The chief justice of India,S.H. Kapadia,was right to stress that judges should give their verdicts carefully(Weighing words,IE,August 28). These days,a proactive media highlights sensitive issues,pressing for their resolution. Judges ruling on such matters should not bend to popular pressure. The judiciary should aim to live up to the peoples faith in it. Ganapathi Bhat,Akola
APROPOS The quicksand of caste by Pratap Bhanu Mehta (IE,August 28),the writers hope of finding new ways to negotiate divisions based on caste is commendable. I hope this debate inspires people to revisit the sensitive matter of reservations.
THIS refers to Manish Tewaris Why the CAG is wrong (IE,August 28). Choosing a policy from the available alternatives and implementing the policy are two different things. While the CAG cannot decide the former,it can examine how policies are implemented,since it has the mandate to audit all transactions. The CAG is duty-bound to point out delays in or faulty implementation of government policies. This is precisely what the CAG has done in its report on coal block allocations. Further,the CAG finalises its audit reports only after preparing allowing the government to clarify,explain and question its findings. If questionable findings still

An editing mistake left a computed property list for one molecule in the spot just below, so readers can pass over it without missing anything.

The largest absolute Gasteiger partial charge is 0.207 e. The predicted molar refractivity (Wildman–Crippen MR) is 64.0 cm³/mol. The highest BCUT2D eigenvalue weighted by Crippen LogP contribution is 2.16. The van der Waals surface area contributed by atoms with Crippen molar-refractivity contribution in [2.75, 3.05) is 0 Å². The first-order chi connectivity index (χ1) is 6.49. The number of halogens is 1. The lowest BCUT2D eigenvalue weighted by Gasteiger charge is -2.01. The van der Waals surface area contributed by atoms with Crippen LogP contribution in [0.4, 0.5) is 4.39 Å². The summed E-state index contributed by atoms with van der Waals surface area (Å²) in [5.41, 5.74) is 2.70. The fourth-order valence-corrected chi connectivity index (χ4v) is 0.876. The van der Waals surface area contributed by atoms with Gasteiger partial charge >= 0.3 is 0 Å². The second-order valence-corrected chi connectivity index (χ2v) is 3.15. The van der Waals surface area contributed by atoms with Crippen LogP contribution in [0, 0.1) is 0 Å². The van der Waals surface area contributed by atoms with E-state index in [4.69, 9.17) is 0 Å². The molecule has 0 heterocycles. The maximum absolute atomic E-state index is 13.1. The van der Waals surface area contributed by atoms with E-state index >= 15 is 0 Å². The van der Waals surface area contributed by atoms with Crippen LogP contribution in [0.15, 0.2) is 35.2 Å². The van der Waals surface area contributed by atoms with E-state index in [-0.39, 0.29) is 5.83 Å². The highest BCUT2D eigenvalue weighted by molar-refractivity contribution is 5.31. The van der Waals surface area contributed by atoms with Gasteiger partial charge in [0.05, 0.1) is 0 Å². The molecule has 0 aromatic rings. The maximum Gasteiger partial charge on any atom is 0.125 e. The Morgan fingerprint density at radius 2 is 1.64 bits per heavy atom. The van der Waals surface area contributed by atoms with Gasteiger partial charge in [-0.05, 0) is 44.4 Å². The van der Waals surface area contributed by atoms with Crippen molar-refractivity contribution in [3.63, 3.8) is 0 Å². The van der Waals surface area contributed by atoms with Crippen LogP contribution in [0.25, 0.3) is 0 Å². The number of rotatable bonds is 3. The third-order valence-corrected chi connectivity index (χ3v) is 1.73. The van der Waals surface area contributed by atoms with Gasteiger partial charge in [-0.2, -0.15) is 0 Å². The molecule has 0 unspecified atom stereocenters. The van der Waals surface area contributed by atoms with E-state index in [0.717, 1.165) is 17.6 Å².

figure in the final report,it is because they were not effectively rebutted by
the government. Tewaris calling the CAG quixotic,is unwarranted.
Srinivasan Anand G.
The memory remains
IN HIS article,Why Modi cannot shake off 2002 (IE,August 8) Javed Anand seems to indicate that Indias Muslims cannot forget the 2002 Gujarat riots. However,almost all communities have faced violence in post-Independence India. Perhaps the only way to move on is to overcome the traumatic memories. Unfortunately,our politicians and a section of the intelligentsia do not let this happen.
ACTIVIST and leader of India Against Corruption,Arvind Kejriwal,is probably right when he says that the BJP is as corrupt as the Congress (Kiran Bedi sees compulsions of vote politics in Arvind Kejriwal stand on BJP,IE,August 28). But what does the poor Indian voter do? There is no viable third option. Regional parties may try to get together to form one but it is doubtful they will manage to muster the necessary cohesion,especially if each partys leader covets the post of prime minister. Such a coalition would almost certainly lead to a hung Parliament. Voters are better off choosing from the known players,even if they are corrupt.
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